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Home » Fig Flavor Groups – Which Fig Tastes The Best?

Fig Flavor Groups – Which Fig Tastes The Best?

    The easiest method to get a sense of how figs taste is to eat one, as with most other delicacies.

    There are a lot of seeds in figs, but they have a great texture. Most figs are shaped like pears. The color of their skin is generally black or purple. Biting into them is a pleasure since it’s soft and easy.

    The flavor of this unusual fruit varies greatly depending on whatever kind you choose to eat. Unusual because it’s an inverted flower, not a fruit.

    In addition, what you’re matching it with might have an impact on how it tastes. That is because you may use figs in various dishes, notably sweets, by cooks for a variety of objectives. However, I consider it a crime not to enjoy them fresh.

    Naturally, not everyone likes fig flavors as a result of their own particular taste.

    Fig Flavor Groups

    Since I have the opportunity to enjoy eating a dozen of different fig varieties each season, and many more in the past, I would describe the taste of figs as very complex. Not individually, but there are so many varieties of different flavors that you simply can’t describe them in a few sentences like most other fruit.

    To describe fig flavors, we have to put them into several categories. Even then, I feel those categories don’t do them justice because, ideally, the flavor of each fig variety would be best described on its own.

    Putting many fig varieties in the same category doesn’t mean they all taste the same, but rather similar. I’m putting this categorization together to help people avoid buying fig varieties that taste like the ones they already have.

    I will try to include all the fig varieties that I had the pleasure of tasting, although there are many more figs that I’m unfamiliar with.

    If you notice the same fig variety is in two or more categories, it means the flavor is so mixed that I could not place them into only one category.

    With so many fig flavors, it would be a shame not to diversify upon what you already have.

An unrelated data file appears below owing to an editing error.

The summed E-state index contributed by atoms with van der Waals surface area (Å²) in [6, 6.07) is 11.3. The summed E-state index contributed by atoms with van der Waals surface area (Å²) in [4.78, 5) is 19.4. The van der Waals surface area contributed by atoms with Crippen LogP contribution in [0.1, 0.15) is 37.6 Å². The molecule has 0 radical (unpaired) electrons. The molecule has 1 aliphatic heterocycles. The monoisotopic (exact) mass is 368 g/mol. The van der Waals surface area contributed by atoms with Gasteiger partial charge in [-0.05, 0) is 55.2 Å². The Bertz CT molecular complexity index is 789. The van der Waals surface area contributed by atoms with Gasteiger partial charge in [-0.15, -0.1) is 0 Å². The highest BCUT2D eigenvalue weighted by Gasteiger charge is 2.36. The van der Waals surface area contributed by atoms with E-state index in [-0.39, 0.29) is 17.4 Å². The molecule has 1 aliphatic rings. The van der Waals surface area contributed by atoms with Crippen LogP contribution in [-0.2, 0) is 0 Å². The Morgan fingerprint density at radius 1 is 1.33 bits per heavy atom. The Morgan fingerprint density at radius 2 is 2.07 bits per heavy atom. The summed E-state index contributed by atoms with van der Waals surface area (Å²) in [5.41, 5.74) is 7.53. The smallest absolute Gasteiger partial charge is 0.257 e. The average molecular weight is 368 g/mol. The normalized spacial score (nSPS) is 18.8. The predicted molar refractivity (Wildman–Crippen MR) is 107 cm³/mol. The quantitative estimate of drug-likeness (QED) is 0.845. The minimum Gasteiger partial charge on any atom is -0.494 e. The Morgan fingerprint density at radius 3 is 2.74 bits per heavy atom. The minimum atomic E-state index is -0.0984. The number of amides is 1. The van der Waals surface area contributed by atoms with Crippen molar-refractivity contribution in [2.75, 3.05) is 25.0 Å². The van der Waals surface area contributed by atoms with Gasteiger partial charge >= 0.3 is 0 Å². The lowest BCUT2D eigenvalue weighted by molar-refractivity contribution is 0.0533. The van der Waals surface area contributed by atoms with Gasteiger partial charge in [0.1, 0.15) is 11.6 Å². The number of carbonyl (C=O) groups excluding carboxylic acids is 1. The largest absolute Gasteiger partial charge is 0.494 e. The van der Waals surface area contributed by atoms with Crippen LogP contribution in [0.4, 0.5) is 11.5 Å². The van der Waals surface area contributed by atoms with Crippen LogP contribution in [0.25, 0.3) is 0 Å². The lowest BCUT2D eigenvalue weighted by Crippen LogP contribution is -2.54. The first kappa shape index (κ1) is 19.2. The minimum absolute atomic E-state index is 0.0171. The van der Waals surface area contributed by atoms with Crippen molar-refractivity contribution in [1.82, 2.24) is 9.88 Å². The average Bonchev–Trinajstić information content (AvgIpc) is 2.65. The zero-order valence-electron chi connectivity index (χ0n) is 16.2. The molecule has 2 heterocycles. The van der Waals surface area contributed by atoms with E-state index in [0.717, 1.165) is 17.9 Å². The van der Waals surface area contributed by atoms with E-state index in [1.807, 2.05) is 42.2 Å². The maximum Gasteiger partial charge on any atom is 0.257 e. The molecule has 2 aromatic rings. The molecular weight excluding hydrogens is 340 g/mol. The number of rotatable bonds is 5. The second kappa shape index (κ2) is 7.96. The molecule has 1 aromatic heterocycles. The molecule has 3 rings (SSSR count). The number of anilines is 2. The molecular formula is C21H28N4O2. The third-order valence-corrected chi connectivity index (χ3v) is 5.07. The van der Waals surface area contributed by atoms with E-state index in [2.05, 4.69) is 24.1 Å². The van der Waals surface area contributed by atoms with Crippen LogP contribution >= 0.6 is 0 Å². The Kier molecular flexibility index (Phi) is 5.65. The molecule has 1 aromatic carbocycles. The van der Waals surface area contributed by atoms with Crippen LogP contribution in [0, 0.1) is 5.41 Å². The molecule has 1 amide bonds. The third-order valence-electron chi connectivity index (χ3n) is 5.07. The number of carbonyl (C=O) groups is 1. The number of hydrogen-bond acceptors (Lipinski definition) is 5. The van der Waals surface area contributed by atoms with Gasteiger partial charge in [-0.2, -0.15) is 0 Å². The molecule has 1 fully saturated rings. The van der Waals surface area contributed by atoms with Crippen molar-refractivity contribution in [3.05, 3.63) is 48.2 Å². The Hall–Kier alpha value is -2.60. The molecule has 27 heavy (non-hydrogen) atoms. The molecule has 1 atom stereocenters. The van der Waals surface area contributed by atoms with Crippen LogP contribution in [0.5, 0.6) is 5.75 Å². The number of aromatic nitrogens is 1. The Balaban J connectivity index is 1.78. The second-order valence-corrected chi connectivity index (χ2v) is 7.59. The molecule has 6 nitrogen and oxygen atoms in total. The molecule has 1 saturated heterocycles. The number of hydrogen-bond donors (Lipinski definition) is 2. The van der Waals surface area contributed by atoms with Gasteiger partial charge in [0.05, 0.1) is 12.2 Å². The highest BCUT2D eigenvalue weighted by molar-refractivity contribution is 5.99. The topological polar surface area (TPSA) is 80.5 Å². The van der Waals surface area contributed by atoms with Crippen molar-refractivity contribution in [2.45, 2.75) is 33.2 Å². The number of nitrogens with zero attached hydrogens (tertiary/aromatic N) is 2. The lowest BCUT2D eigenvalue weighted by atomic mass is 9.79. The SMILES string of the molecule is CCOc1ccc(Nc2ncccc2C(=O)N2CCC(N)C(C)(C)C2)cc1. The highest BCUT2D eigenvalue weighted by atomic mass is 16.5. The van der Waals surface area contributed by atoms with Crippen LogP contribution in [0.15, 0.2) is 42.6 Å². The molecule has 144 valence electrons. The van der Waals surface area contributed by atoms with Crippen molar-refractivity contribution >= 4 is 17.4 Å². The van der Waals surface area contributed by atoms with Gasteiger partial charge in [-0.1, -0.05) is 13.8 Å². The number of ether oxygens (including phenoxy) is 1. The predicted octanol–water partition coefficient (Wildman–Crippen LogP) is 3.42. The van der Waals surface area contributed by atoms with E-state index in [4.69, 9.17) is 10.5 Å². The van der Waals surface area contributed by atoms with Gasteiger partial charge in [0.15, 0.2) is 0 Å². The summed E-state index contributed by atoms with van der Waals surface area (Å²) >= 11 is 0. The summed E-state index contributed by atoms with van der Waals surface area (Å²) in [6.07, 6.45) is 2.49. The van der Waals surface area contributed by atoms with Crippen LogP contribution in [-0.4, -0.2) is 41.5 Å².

Sugar / Figgy Flavored Figs

    Melon undertones with traces of figgy tastes are present in this blend. When shriveled, figginess has a flavor similar to raisins, dates, American persimmon, or other dried fruits.

    This category is probably the most basic fig category. From what I learned reading history, most figs tasted like this in the middle east, where they originated from.

    Figgy flavored fig varieties include LSU O’Roourke, Brunswick fig types, Columbaro Nero, California Brown Turkey, Southern Brown Turkey, Improved Celeste, Palermo Red, Grantham’s Royal, Celeste, Sicilian Red, Sal’s Corleone, Panevino Dark, Aldo, Weeping Black, Magnolia, and Black Jack.

    Honey Flavored Figs

    Melon tastes are complemented by a sweet fig “nectar” that may be found in the eye, gathered in the gap, and glistening throughout the piece. Both in appearance and flavor, this honey-type fig varies a bit more than most others.

    There is a lighter-taste sub-category. Although not as rich as your regular honey fig, this kind has a greater degree of complexity. It might have a lemony or tangy flavor. This is a somewhat unusual profile, but I decided to leave it in the honey category because it is very similar.

    Honey flavored fig varieties include LSU Gold, La Magdeleine, Izbat An Naj, Yellow Long Neck, LSU Champagne, White Marseilles, Sweet Joy, Beall, Dottato, Mary Lane Seedless, Zaffiro, Kadota, Pingo de Mel, and Lattarula.

    Sugar Berry Flavored Figs

    The color usually ranges from pale on the edges to medium-dark red towards the middle. The taste can be compared to that of a fruit punch. Often reminiscent of strawberries or grapes.

    Sugar berry flavored fig varieties include Florea, Hunt, LSU Tiger, Mega Celeste, Azores Dark, Hardy Chicago / Mt. Etna fig types, LSU Scott’s Black, Blue Celeste, Azores Dark, Pastiliere, Sucrette, Capol Curt Negra, Sultane, Violette de Marseilles, Souadi, Teramo Unk, Nebo, Brandon St. Unk, Koura Black, Forastera de C’an Reviu, Figo Preto, Ischia Black, Emerald Strawberry, Portuguese Black, Maltese Falcon.

    Melon Berry Flavored Figs